Almost fifteen years after publication of the essay ”Gli ulivi camminano” (Libri Firenze, 2001), by the late writer Leone Salvatore Viola, an engineer from Saracena, Cosenza with a passion for history and local traditions, it’s worth returning to this work, perhaps too little appreciated in recent years, which reveals some truly remarkable aspects about the ancient olive trees of Calabria.
The essay, in addition to dealing in general terms with the historic and natural heritage of some territories of Sibaritide and Pollino, leads the reader to an amazing discovery, revealing at the same time the fascinating connection between science and history, between the human work and the “natural.”
Comparing the results of extensive and meaningful research, as well as intense monitoring that “only a rational mind dedicated to the calculation of an engineer” could possibly conduct, the author reveals, first, the metamorphosis of olive trees, through three stages: the split, the regeneration and the drift.
Following the separation from an original strain, the fragments of the trunk, covered with bark on one side, shrink from the others and go their way, thus giving rise to new plants, “walking,” Viola explains: “The plant is therefore characterized by a side who lives and a side that dies, namely by a margin of growth and by a margin of consummation. The result is therefore a plant that “walks,” drifting in the direction of the green part of the trunk, i.e. the margin of growth.”
Not only. The drift, or “walking” if you will, occurs irregularly, but the twist of the trunk is always to the left, counter-clockwise. Why? “The olive tree – writes the author – especially after the split, behaves a little ‘like a sunflower: their tree tops with their leaves are trying to capture the maximum possible light from the sun; and to do that they chase a path from east to west.” Of course, the search for sun is common in many other plant species, but not in other tree species. In the case of the olive trees, according to Viola, the phenomenon is closely linked to the “splitting” of the plant, because “the trunk, splits itself, to diminish its mechanical resistance to the torsion,” for which “the twisting force due to the sunflower effect prevails over the resistance of the trunk. A prolonged phenomenon, developing over centuries, if not millennia.”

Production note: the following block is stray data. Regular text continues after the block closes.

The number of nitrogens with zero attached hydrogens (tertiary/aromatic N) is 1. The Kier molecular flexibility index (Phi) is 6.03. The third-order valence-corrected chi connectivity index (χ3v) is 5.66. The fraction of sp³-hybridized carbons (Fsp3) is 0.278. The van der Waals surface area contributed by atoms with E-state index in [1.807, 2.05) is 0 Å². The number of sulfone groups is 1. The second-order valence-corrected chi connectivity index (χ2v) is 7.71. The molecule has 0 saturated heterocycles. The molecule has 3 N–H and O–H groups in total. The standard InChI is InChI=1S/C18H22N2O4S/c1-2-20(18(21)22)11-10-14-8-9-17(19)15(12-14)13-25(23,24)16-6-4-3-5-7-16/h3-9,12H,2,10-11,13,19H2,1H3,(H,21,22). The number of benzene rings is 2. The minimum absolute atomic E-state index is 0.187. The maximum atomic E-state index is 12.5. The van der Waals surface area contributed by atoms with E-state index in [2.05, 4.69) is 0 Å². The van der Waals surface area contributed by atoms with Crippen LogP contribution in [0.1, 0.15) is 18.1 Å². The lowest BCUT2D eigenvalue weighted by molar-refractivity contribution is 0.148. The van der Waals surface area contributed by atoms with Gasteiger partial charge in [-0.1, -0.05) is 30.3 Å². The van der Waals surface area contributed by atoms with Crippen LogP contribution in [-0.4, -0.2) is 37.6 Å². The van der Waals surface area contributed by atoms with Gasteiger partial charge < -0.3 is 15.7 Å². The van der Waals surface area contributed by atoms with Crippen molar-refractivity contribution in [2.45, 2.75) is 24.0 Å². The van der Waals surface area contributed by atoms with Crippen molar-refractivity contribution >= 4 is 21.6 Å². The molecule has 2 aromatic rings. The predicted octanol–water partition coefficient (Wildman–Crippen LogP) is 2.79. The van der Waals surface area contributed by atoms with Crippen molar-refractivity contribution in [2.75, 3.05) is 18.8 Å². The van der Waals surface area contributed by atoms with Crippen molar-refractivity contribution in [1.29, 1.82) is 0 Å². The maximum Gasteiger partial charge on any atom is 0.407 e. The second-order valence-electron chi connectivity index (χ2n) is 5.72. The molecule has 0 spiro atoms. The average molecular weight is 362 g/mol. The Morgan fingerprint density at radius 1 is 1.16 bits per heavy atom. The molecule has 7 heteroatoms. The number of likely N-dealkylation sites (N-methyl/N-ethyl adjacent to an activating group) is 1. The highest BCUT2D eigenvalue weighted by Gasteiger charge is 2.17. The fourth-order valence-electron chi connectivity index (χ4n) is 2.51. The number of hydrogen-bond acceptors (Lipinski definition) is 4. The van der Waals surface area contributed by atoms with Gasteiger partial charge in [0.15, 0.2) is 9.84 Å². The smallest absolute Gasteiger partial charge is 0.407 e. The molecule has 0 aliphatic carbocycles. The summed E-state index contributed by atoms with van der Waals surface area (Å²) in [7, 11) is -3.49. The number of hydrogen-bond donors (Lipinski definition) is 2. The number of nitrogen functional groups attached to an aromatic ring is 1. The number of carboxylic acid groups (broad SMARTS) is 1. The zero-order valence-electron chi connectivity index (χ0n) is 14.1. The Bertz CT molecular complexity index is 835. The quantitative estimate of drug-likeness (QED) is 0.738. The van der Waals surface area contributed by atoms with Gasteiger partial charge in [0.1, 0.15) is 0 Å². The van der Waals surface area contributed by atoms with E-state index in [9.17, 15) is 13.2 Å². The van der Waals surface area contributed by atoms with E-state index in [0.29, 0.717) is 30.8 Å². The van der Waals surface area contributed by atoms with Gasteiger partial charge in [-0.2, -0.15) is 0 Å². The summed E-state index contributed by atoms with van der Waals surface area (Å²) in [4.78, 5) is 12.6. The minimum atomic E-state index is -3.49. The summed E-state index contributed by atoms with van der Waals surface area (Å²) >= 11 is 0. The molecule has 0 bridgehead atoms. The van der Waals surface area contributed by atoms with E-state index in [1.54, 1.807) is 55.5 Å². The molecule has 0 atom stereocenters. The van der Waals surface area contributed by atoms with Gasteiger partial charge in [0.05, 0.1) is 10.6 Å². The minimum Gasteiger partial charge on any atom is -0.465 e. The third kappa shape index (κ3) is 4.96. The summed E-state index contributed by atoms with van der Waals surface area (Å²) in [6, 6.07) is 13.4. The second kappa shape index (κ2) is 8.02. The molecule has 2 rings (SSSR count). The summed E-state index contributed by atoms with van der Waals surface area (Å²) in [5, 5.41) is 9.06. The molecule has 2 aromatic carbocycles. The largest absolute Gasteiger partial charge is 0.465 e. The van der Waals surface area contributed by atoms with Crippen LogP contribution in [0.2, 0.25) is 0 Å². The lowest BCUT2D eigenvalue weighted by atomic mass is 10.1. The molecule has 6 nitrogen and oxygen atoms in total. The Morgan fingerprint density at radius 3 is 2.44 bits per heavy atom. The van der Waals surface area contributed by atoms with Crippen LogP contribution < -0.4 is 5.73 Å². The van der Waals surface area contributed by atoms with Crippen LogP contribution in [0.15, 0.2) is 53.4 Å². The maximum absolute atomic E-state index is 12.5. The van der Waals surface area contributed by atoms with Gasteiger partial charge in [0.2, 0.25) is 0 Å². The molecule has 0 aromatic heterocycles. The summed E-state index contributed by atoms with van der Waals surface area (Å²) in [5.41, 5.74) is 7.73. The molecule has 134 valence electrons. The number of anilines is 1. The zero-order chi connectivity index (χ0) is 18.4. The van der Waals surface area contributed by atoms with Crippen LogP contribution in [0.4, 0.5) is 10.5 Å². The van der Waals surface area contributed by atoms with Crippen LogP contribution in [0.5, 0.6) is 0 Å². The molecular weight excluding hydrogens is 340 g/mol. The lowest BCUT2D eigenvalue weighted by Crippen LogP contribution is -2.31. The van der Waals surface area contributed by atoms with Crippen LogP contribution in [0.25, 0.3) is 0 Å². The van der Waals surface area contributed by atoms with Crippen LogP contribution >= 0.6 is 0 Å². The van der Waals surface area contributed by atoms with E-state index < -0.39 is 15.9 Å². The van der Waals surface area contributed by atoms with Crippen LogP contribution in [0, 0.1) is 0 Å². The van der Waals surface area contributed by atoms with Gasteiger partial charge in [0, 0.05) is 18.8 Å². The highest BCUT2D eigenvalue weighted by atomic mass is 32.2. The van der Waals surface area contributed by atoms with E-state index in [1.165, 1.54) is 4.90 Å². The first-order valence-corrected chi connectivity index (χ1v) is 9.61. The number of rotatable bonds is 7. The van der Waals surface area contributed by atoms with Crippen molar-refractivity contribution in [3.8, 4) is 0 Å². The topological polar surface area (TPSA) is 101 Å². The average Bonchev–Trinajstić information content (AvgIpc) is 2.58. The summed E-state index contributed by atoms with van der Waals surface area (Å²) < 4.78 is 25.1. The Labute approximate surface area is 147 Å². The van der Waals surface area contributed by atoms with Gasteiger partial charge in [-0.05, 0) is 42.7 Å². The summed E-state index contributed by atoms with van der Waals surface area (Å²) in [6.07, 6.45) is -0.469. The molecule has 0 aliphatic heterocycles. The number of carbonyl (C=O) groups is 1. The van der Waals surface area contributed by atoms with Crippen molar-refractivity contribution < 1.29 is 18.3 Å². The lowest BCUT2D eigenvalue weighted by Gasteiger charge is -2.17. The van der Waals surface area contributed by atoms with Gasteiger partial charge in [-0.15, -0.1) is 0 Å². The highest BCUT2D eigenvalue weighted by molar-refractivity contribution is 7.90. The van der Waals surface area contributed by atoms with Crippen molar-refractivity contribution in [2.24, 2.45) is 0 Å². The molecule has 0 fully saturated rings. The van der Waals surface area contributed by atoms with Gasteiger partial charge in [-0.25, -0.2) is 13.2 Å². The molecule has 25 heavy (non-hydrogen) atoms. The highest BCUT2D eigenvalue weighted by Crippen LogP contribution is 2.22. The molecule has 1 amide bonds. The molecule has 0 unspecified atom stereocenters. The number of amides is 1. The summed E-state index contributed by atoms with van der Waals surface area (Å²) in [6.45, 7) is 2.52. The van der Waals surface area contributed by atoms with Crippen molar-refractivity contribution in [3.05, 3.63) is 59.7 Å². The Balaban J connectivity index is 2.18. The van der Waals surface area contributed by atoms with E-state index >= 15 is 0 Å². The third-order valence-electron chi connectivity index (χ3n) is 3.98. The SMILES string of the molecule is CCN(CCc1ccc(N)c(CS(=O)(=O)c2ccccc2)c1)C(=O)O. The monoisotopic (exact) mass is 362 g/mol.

That’s not all. Viola also attempts a historical-anthropological interpretation of this phenomenon, assuming a “parallel between human history and the history of the olive trees, between the age of the city and that of the trees,” as Mario Alfano writes in his preface to the book. The fact of the matter is that the cultivation of olives in Calabria, particularly in the areas observed by Viola, dates back to an early period of history, or the proto-history of our region.
Most likely, this crop was introduced “by the ancient navigators, from Turkey and Greece, who brought the first seeds probably as a food reserve,” in an era much earlier than the Greek colonization, which began in the VIII century BC. “It’s a reality – Viola writes – that the olive tree in Calabria had been cultivated at least 1,200 years BC.” A belief also supported by certain types of plants studied by the author in the area of Saracena, the town which gave birth to the trees, plants of a “particular aspect” in shape and size. But above all, some plants that persevered in areas adjacent to ancient human settlements, date back to the Bronze Age.
Pino Aprile, in his successful book Terroni (Piemme, 2013), introduces yet another suggestion: men and women, who brought to the Valley of the Garga, in the territory of Saracena, (and in other areas of Calabria), the cultivation of olive trees could have been the survivors of the Trojan War. “From a comment by Servius in the 1st book of the Georgics of Virgil, it is stated – writes April – that a castle, Gargaròn, founded in Calabria by fifty Trojans who landed in the port of Taranto, after the destruction of their city.” Gargaròn and Garga, merely a suggestion?
From history and archaeobotanics to the present is a short distance. Viola believes that what must be considered is the function of these trees, beyond the agro-food and strictly productive data. Treating them as true historical landscape monuments, from which one can gather information in the weaving of essays regarding the history of ancient civilizations. Equally important, they should be the focus of public policies with the purpose of promotion, tourist development, studies and protection, just as other plant species and trees are, notes Pino Loricato, or perhaps it would be better “as with churches and palaces, paintings and sculptures, monuments and other works of human ingenuity.”
Antonello Viola, who is the son of Leone Salvatore, who we consulted on this point has been very effective: “You realize, at this point, that history and archaeology come to life in vegetable form; when you thought that the most gratifying way to “touch” the past ages was to hold an ancient amphora or a gold coin, here instead we see the existence of true living witnesses of multiple civilizations, and everything that has been is right before our eyes, that of our parents, our grandparents and our forefathers.”